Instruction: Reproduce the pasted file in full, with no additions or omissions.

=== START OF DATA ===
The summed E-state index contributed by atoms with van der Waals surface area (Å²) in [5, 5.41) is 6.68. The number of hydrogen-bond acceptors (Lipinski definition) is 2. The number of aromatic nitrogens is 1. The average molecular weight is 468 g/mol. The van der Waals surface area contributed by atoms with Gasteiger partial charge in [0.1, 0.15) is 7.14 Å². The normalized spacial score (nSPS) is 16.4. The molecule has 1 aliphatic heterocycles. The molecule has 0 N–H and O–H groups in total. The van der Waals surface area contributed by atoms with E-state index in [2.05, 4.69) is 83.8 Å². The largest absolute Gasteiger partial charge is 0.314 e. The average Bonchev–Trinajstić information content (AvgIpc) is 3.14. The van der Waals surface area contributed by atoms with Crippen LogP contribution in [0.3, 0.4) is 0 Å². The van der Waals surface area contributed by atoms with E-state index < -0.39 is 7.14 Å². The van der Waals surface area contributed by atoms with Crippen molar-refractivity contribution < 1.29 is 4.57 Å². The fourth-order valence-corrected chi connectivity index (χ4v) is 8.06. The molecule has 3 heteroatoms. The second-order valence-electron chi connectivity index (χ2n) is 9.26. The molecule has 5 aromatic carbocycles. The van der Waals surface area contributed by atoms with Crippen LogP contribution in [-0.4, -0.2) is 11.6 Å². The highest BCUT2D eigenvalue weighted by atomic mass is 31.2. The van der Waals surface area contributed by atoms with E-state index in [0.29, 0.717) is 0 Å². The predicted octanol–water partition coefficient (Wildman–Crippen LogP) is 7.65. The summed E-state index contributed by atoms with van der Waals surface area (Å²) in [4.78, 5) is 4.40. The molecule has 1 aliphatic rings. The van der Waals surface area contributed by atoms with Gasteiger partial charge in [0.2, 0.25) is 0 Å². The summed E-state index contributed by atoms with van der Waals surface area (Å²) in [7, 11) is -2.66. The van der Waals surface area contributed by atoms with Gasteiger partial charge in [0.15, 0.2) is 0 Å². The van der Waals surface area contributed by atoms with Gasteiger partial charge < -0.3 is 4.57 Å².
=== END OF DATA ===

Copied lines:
The summed E-state index contributed by atoms with van der Waals surface area (Å²) in [5, 5.41) is 6.68. The number of hydrogen-bond acceptors (Lipinski definition) is 2. The number of aromatic nitrogens is 1. The average molecular weight is 468 g/mol. The van der Waals surface area contributed by atoms with Gasteiger partial charge in [0.1, 0.15) is 7.14 Å². The normalized spacial score (nSPS) is 16.4. The molecule has 1 aliphatic heterocycles. The molecule has 0 N–H and O–H groups in total. The van der Waals surface area contributed by atoms with E-state index in [2.05, 4.69) is 83.8 Å². The largest absolute Gasteiger partial charge is 0.314 e. The average Bonchev–Trinajstić information content (AvgIpc) is 3.14. The van der Waals surface area contributed by atoms with Crippen LogP contribution in [0.3, 0.4) is 0 Å². The van der Waals surface area contributed by atoms with E-state index < -0.39 is 7.14 Å². The van der Waals surface area contributed by atoms with Crippen molar-refractivity contribution < 1.29 is 4.57 Å². The fourth-order valence-corrected chi connectivity index (χ4v) is 8.06. The molecule has 3 heteroatoms. The second-order valence-electron chi connectivity index (χ2n) is 9.26. The molecule has 5 aromatic carbocycles. The van der Waals surface area contributed by atoms with Crippen LogP contribution in [-0.4, -0.2) is 11.6 Å². The highest BCUT2D eigenvalue weighted by atomic mass is 31.2. The van der Waals surface area contributed by atoms with E-state index in [0.29, 0.717) is 0 Å². The predicted octanol–water partition coefficient (Wildman–Crippen LogP) is 7.65. The summed E-state index contributed by atoms with van der Waals surface area (Å²) in [4.78, 5) is 4.40. The molecule has 1 aliphatic rings. The van der Waals surface area contributed by atoms with Gasteiger partial charge in [0.2, 0.25) is 0 Å². The summed E-state index contributed by atoms with van der Waals surface area (Å²) in [7, 11) is -2.66. The van der Waals surface area contributed by atoms with Gasteiger partial charge in [0.15, 0.2) is 0 Å². The van der Waals surface area contributed by atoms with Gasteiger partial charge < -0.3 is 4.57 Å².